20 October 2010

Portrait of a witch, 1692

"We all rose in the air on broomsticks,"
illustration by F.A. Carter,
in The Witch of Salem by John R. Musick (1893)
Generally, we think of witches as old hags, widows who lived on the outskirts of their community, often bad mannered and physically offensive. Some were known for healing powers, such as an herbalist or midwife, or one who brewed noxious remedies to inflict pain and suffering on others.

Yes, there were widows accused as witches in 1692, but so were young mothers and little girls. Men and boys were not exempt either. It’s difficult to create a profile of a witch because the accused ran the gamut from beggar to rich merchant, law-breaker to minister—and everything in between.

In the 17th century, many people believed in witches and witchcraft. Their ancestors lived through witch-hunts in the old country, where thousands of witches were burned at the stake. They learned from church sermons that the Devil was using witches to undermine the Puritan church. And they heard rumors of witches wreaking havoc in New England.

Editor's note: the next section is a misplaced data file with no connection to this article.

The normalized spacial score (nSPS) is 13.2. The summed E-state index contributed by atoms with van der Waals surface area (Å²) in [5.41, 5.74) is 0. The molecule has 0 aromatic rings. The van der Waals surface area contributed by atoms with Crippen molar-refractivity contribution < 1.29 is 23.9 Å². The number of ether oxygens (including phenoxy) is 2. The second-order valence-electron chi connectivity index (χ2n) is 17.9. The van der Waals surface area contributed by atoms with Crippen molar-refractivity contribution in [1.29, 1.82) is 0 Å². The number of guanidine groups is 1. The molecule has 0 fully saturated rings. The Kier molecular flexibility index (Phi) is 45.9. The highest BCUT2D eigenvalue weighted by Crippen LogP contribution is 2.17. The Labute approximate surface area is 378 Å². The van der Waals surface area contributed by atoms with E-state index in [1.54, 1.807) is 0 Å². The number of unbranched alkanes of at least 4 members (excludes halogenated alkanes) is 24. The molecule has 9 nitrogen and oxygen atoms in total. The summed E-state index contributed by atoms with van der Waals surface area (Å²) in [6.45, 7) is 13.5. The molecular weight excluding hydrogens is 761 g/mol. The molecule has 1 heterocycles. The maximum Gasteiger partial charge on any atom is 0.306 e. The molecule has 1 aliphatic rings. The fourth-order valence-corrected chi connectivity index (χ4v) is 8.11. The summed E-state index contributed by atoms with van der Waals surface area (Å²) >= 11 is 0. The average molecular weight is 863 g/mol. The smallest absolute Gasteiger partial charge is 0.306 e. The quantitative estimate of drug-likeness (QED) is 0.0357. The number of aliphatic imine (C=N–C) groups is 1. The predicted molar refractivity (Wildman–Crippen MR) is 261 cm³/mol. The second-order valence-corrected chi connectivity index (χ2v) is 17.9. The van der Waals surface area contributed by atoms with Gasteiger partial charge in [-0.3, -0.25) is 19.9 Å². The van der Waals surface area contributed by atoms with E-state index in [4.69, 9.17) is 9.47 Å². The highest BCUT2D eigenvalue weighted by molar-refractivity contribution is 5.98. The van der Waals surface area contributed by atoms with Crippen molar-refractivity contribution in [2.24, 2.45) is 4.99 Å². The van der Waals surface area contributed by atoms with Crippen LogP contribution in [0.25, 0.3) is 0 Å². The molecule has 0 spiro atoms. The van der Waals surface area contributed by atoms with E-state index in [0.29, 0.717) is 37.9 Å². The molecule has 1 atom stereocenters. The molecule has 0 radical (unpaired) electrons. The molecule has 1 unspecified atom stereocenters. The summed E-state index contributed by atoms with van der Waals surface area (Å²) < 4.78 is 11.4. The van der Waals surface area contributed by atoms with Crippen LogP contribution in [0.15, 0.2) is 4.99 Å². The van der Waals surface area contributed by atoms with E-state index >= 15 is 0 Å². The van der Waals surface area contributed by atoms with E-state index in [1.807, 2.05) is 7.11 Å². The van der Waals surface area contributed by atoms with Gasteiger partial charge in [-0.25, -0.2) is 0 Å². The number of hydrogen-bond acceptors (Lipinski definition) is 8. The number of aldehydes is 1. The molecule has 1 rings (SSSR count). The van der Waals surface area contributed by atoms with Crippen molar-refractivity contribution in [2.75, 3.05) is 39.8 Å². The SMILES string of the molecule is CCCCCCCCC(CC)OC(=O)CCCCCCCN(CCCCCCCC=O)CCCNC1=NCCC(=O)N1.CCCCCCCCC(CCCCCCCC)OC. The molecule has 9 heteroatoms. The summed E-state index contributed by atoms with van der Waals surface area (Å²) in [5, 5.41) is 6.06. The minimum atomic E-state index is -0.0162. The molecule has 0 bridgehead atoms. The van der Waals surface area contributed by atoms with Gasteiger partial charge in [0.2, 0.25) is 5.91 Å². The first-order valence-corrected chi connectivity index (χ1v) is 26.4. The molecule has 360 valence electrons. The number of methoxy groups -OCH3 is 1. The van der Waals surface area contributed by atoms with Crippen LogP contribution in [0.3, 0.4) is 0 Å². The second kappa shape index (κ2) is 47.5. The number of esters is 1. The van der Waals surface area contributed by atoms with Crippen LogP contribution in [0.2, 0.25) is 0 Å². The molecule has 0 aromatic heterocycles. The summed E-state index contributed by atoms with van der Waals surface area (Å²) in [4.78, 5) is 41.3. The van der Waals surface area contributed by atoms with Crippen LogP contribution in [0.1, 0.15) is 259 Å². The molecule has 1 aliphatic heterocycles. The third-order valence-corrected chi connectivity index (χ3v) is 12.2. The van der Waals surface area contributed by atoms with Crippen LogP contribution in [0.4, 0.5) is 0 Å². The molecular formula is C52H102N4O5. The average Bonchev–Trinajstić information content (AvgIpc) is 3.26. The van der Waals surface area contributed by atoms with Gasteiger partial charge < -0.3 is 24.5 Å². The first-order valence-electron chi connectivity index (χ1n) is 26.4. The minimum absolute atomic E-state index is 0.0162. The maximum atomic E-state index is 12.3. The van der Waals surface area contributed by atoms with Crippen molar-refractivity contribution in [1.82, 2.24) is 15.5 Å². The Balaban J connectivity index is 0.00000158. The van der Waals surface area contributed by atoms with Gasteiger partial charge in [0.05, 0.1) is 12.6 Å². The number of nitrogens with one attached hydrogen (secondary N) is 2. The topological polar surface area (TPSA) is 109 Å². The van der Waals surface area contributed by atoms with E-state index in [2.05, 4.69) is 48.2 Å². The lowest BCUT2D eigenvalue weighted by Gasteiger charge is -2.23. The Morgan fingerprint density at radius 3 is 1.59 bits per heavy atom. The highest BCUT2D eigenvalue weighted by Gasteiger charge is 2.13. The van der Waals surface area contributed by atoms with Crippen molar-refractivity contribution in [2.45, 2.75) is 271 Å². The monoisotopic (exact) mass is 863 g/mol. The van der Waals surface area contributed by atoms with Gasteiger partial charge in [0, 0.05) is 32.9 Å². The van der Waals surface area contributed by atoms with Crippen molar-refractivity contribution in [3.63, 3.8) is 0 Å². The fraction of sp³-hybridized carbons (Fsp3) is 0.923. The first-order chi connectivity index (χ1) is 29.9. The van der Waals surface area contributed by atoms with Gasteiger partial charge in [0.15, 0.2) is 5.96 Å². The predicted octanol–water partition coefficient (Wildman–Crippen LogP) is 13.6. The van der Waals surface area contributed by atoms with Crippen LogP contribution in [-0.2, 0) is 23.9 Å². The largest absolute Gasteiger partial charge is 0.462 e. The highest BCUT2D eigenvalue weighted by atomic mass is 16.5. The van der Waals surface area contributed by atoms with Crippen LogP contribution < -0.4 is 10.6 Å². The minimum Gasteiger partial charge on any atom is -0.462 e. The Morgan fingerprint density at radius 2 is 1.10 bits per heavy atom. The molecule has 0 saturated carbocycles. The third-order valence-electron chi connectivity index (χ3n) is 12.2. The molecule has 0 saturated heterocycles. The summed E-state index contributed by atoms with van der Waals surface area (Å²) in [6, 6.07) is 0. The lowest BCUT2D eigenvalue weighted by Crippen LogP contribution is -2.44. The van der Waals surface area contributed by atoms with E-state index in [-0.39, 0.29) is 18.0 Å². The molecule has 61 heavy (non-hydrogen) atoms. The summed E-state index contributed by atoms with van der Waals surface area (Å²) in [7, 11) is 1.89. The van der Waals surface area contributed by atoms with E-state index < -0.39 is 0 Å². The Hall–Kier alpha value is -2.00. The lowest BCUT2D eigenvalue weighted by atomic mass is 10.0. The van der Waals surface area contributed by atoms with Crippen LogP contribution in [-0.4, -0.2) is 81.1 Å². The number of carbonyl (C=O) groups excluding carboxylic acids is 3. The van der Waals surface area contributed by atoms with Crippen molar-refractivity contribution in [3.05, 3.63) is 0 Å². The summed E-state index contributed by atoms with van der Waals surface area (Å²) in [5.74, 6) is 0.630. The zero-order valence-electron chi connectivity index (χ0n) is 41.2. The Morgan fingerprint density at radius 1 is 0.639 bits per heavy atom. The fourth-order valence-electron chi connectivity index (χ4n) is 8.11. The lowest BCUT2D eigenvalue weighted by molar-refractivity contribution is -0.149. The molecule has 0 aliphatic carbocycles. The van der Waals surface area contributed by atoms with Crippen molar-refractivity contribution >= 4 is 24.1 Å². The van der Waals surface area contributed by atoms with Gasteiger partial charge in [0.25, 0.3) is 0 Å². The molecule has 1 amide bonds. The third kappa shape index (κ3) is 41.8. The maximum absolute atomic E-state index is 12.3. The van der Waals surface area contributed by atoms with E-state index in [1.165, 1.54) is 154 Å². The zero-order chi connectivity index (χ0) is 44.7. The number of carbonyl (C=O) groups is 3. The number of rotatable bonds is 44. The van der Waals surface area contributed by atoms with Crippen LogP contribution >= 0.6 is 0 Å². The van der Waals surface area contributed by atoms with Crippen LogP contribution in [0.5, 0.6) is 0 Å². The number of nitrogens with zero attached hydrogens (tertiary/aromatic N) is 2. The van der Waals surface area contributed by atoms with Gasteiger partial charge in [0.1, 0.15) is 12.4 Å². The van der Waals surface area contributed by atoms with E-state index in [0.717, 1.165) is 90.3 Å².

Accusations went flying. The accused lived in Salem Village (now Danvers), Salem Town, throughout Essex county, and even in Maine. Some were very well known in the neighborhood, others weren’t known or even recognized by their accusers.

Since not all the Salem court documents still exist, it’s difficult to even account for how many people were accused; about 150 were imprisoned, 19 hanged, one crushed to death, and at least five died in prison.

To learn more, check out the Salem Witch Trials: Documentary Archive and Transcription Project (University of Virginia) or the Famous American Trials: Salem Witchcraft Trials 1692 (by the University of Missouri-Kansas City School of Law). Both sites include 17th-century court records and historic maps.

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